Topes everywhere today! Those speed bumps are not fun! So many people had warned us about them, but it’s not until you experience the full horror of bumping endlessly up and down them through villages, hour upon hour that you realise just how awful they are. They come with very little warning, and are often in the shade of trees so you can’t quite see them.
Our journey was only to be 134 miles today, but Google Maps had a suggested time of 4 hours 50 minutes. So we knew we were in for a bumpy ride………… Leaving the hotel at Palenque, we were immediately into tight and twisty corners, but Paul was taking it slowly, to make it as comfortable as possible for us, the bike, and our tyres. After about 10 km, we came to the first of the roadworks. These work in a similar (ish) way to the many roadworks we came across on the Alaska Highway, in that there is only one route, so you must wait patiently, whilst work is done, before being allowed through. On the first of these stops they were actually putting down a foundation of sand, then moving it into place to make the road, that we were then allowed to drive on. Once again, not a lot of Health and Safety there.
The rest of the day took us through lush green landscape, as we rose much higher, away for the time being from the tropical landscape, and about 10 degrees celsius cooler than we’ve been used to for the last few weeks.
We ran through a lot of villages, where each one is like a hazard perception test, there may be donkeys, dogs, chickens, goats, horses, children, people walking, cyclists anywhere within a few miles radius of each village. They could be at any point on the road, a blind bend, in the middle, wherever suits them. These are all interspersed with large potholes in the road and the occasional landslide. Maintenance of the road for these villages certainly does not seem like a priority.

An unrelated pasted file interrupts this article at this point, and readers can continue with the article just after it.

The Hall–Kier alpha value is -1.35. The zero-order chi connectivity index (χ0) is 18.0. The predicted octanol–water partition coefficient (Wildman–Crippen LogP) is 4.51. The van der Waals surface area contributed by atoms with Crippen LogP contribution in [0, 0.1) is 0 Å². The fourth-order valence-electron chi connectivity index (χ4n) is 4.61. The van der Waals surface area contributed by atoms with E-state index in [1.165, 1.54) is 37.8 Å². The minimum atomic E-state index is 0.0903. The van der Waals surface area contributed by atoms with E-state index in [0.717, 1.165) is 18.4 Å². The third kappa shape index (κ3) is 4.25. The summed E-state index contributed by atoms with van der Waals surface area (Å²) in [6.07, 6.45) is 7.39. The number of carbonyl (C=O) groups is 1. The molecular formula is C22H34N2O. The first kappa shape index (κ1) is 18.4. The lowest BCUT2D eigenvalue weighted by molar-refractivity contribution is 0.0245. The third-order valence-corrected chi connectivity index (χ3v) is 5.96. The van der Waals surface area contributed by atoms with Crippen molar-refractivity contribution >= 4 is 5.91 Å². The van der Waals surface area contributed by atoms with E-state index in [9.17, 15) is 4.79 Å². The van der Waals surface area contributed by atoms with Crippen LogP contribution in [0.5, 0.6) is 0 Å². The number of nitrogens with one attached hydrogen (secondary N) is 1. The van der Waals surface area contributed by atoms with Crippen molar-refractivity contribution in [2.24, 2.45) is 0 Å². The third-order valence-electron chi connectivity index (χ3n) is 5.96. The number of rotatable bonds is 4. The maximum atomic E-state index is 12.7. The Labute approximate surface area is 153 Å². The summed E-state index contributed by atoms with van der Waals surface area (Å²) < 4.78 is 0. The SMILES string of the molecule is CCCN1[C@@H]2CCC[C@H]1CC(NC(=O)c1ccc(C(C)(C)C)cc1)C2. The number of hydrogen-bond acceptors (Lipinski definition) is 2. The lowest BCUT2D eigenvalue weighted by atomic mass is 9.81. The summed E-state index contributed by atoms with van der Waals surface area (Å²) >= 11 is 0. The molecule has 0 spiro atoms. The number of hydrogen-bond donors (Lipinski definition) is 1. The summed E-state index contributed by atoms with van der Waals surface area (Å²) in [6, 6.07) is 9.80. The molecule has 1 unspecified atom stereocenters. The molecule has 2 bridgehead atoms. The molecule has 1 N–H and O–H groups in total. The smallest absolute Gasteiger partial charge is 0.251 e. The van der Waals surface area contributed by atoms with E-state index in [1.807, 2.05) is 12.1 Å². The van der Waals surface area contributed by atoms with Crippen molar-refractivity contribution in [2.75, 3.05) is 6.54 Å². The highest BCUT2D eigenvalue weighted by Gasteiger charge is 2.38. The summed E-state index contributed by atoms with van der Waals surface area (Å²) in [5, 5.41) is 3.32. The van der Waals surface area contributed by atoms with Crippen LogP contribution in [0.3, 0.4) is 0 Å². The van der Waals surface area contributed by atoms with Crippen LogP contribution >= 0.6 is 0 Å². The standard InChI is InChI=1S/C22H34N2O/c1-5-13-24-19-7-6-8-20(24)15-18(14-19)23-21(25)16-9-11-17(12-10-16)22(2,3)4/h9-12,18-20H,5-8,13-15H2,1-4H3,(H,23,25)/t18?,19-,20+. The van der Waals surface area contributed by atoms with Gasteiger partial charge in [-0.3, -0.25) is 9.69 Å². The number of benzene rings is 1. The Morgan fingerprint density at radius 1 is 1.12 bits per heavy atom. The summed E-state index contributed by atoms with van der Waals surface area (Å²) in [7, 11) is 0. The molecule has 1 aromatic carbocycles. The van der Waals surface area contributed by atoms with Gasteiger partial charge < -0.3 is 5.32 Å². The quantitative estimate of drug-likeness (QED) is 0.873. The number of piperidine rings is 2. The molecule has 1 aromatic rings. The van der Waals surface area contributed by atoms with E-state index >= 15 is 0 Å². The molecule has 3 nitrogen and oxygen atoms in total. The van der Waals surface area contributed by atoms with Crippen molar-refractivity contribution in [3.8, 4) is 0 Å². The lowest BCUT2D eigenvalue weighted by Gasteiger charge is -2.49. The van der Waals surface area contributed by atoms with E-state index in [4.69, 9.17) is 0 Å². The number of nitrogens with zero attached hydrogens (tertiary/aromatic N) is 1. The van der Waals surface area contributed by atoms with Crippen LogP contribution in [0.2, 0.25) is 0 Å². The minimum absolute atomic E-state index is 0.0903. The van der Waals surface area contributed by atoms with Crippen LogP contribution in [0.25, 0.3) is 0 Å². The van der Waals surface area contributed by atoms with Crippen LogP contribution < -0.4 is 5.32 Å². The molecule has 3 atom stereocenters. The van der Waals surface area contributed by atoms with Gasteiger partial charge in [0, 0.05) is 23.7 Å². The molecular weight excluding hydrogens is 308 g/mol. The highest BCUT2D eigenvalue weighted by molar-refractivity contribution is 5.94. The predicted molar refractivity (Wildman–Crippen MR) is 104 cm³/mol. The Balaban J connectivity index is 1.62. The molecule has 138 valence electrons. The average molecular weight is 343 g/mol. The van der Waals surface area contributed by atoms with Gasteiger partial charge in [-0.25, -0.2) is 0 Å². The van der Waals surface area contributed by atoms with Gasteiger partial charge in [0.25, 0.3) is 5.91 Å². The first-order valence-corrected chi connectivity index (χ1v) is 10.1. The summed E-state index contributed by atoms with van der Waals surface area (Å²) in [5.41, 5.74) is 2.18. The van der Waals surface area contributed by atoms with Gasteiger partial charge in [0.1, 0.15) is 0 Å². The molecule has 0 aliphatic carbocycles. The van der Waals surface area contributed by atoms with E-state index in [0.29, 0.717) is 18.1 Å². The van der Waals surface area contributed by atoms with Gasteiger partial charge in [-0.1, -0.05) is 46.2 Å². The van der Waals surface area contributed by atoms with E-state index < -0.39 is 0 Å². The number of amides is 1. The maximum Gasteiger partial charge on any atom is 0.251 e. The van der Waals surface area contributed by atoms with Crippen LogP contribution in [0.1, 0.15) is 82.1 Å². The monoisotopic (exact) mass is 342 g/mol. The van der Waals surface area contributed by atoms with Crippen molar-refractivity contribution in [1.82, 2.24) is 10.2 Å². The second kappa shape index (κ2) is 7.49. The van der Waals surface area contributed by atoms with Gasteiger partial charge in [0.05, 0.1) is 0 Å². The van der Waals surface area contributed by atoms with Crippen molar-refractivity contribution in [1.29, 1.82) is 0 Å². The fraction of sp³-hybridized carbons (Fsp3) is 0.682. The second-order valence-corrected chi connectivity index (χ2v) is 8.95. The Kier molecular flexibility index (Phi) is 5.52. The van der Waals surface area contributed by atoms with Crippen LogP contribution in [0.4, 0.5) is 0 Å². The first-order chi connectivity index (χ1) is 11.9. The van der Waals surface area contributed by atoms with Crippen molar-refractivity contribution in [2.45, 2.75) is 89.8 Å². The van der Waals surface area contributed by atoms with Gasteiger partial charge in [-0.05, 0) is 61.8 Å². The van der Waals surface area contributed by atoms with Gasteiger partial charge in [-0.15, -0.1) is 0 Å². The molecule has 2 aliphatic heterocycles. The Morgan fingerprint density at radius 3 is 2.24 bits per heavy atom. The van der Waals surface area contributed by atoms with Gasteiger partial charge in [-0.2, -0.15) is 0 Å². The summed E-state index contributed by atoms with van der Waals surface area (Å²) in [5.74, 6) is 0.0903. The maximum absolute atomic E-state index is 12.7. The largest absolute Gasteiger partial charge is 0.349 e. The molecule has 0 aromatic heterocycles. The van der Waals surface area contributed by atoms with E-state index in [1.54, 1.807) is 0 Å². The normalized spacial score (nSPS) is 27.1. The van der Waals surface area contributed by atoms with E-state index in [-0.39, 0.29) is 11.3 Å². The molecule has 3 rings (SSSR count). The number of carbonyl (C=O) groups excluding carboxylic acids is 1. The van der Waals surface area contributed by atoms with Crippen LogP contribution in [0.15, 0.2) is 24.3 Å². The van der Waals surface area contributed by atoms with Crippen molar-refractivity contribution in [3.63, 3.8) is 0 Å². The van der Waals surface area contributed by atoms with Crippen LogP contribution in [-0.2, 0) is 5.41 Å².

We also came across a string tied from one side of the road to the other, which is raised by a person standing at the side of the road. This is to make you stop, and have a look what they have for sale. This could be tortillas, bananas, mangos, tomatoes, something they have grown or made to sell. At one point today, we actually came across a homemade road block made from logs. There were about 5 teenagers there, who asked for money to let you past. We had heard about this before, but it was our first experience of it. I handed over 12 pesos (40p), and they duly let us through. The locals appeared to all pay as well.
We will have a look round the town of Comitan shortly before heading into Guatemala tomorrow.
Final note of the day: When Paul put his hand is his jacket pocket for his tyre pressure guage today he found .............. a tv remote control he stole from somewhere!
We left Acayucan yesterday morning, to quite humid conditions and an overcast sky.
We had noticed that the roads in veracruz were not as good, when we rode in on Thursday, but had only been on a few. Yesterday’s ride proved to us that all the roads were full of potholes, despite them being toll roads, we were quite surprised by this, but perhaps Veracruz just doesn’t receive as much government funding- we had seen a few banners around the town, which seemed to be making political statements in Acayucan.